In the last post, I criticized the idea of large-radius suburban circle, using the example of the Berlin Outer Ring, at radius 10-26 km from city center. In comments, Andrew in Ezo brought up a very good point, namely that Tokyo has a ring at that radius in the Musashino Line, and ridership there is healthy enough to fill a train every 10 minutes off-peak. Of course, the Musashino Line’s intersections with the main JR East lines, like Nishi-Kokubunji and Minami-Urawa, have the ridership of a city center station in Germany rather than that of a station 25 km out. So to discuss this further, let’s drop midsize cities like Berlin and look at an actually large city: New York. Consider the following possible circle in New York, at radius 20-25 km:
See full-size version here (warning: 55 MB).
Most of the radial extensions I’ve already discussed in previous posts – for example, here. Here these extensions go somewhat further in order to meet the ring, including at Newark Airport, on Staten Island, in Bay Ridge, at Floyd Bennett Park, in Canarsie, at Starrett City, near the Queens/Nassau County line, and in Yonkers.
The ring is 151 km, of which around 87 km would be above ground, mostly replacing highways like the Belt Parkway to reduce costs. Of note, this cannot be done adjacent to an extant highway – the fast car traffic deters nearby development, making transit-oriented development impossible. So key road links around the region have to go, which is fine, since people should be transitioning from driving to taking trains. With some additional elevated construction including through City Island, across the Long Island Sound, and in low-density parts of North Jersey where demolishing houses even at $1 million per unit is cheaper than tunneling, construction costs could be reduced further. But it’s still a $20-25 billion project at average world costs, maybe $15 billion at Nordic or Korean or Southern European or Turkish costs.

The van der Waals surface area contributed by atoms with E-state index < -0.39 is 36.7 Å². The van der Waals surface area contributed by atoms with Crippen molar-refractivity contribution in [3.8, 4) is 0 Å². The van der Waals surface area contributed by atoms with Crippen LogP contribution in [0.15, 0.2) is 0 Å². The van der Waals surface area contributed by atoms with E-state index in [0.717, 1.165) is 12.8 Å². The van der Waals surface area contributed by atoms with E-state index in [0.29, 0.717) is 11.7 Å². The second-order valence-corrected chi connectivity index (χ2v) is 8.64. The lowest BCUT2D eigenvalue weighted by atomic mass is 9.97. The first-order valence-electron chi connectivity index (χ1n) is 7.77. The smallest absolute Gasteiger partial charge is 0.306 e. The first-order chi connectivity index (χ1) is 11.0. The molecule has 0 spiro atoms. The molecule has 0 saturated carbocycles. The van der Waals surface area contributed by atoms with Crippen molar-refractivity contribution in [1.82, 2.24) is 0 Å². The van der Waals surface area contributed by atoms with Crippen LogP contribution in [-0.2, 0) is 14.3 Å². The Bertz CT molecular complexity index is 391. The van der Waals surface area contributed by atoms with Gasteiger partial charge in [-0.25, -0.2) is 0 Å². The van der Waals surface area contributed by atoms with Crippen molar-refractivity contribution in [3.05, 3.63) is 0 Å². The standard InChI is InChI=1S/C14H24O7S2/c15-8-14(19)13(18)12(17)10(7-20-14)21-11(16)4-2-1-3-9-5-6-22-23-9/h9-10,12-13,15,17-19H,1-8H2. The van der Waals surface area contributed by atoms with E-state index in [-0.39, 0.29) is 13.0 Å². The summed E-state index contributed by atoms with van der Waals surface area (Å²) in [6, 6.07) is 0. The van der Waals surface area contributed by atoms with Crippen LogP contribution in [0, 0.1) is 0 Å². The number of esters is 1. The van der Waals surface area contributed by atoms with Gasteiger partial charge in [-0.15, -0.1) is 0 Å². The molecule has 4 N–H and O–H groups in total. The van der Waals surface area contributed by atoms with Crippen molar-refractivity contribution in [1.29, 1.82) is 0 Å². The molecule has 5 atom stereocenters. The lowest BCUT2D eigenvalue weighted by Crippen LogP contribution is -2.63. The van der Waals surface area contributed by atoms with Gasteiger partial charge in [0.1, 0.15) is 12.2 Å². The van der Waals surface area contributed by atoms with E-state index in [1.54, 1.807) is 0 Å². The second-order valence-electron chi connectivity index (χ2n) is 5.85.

The only way to pay off the costs of such a line, not to mention to fill enough trains to support frequency that can take untimed transfers (at worst a train every 10 minutes), is to have very high ridership, on the order of 400,000-500,000 per day. This is for a line that misses Manhattan and all of the big secondary job centers, like Downtown Brooklyn and Long Island City. Is this plausible?
The answer is not an obvious no. Sufficiently aggressive TOD could plausibly create ridership. But it’s still questionable. There are really a few different forces pulling such a line in different directions:
- Using existing rights-of-way to reduce costs, hence the use of the Belt Parkway and not the denser development around Avenue U or even Flatlands.
- Serving secondary nodes like JFK, Coney Island, EWR, and Yonkers. Potentially it would be plausible to veer inward in New Jersey in order to hit Downtown Newark, at the cost of a few extra kilometers of tunnel, making the line radial from Newark’s perspective, whereas the line as depicted above is circumferential from Newark’s perspective since it goes around city center.